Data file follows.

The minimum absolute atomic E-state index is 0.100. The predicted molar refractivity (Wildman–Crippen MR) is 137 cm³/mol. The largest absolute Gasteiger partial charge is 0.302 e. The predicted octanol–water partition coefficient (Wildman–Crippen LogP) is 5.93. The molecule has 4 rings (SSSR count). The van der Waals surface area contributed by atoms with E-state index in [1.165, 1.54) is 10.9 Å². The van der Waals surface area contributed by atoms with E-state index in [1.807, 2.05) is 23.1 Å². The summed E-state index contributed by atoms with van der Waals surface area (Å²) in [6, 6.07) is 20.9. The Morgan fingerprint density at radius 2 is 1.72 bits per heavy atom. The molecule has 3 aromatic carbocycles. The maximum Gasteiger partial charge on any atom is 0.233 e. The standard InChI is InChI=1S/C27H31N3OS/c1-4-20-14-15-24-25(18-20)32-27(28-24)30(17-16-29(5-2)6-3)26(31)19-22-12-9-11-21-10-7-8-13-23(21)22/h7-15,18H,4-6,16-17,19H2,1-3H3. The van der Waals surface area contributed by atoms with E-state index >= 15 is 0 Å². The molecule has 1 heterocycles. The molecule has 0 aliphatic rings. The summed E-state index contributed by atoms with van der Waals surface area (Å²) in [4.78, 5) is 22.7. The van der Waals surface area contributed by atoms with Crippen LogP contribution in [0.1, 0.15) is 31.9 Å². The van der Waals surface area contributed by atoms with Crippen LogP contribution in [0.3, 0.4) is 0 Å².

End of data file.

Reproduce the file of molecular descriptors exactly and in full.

The minimum absolute atomic E-state index is 0.100. The predicted molar refractivity (Wildman–Crippen MR) is 137 cm³/mol. The largest absolute Gasteiger partial charge is 0.302 e. The predicted octanol–water partition coefficient (Wildman–Crippen LogP) is 5.93. The molecule has 4 rings (SSSR count). The van der Waals surface area contributed by atoms with E-state index in [1.165, 1.54) is 10.9 Å². The van der Waals surface area contributed by atoms with E-state index in [1.807, 2.05) is 23.1 Å². The summed E-state index contributed by atoms with van der Waals surface area (Å²) in [6, 6.07) is 20.9. The Morgan fingerprint density at radius 2 is 1.72 bits per heavy atom. The molecule has 3 aromatic carbocycles. The maximum Gasteiger partial charge on any atom is 0.233 e. The standard InChI is InChI=1S/C27H31N3OS/c1-4-20-14-15-24-25(18-20)32-27(28-24)30(17-16-29(5-2)6-3)26(31)19-22-12-9-11-21-10-7-8-13-23(21)22/h7-15,18H,4-6,16-17,19H2,1-3H3. The van der Waals surface area contributed by atoms with E-state index >= 15 is 0 Å². The molecule has 1 heterocycles. The molecule has 0 aliphatic rings. The summed E-state index contributed by atoms with van der Waals surface area (Å²) in [4.78, 5) is 22.7. The van der Waals surface area contributed by atoms with Crippen LogP contribution in [0.1, 0.15) is 31.9 Å². The van der Waals surface area contributed by atoms with Crippen LogP contribution in [0.3, 0.4) is 0 Å².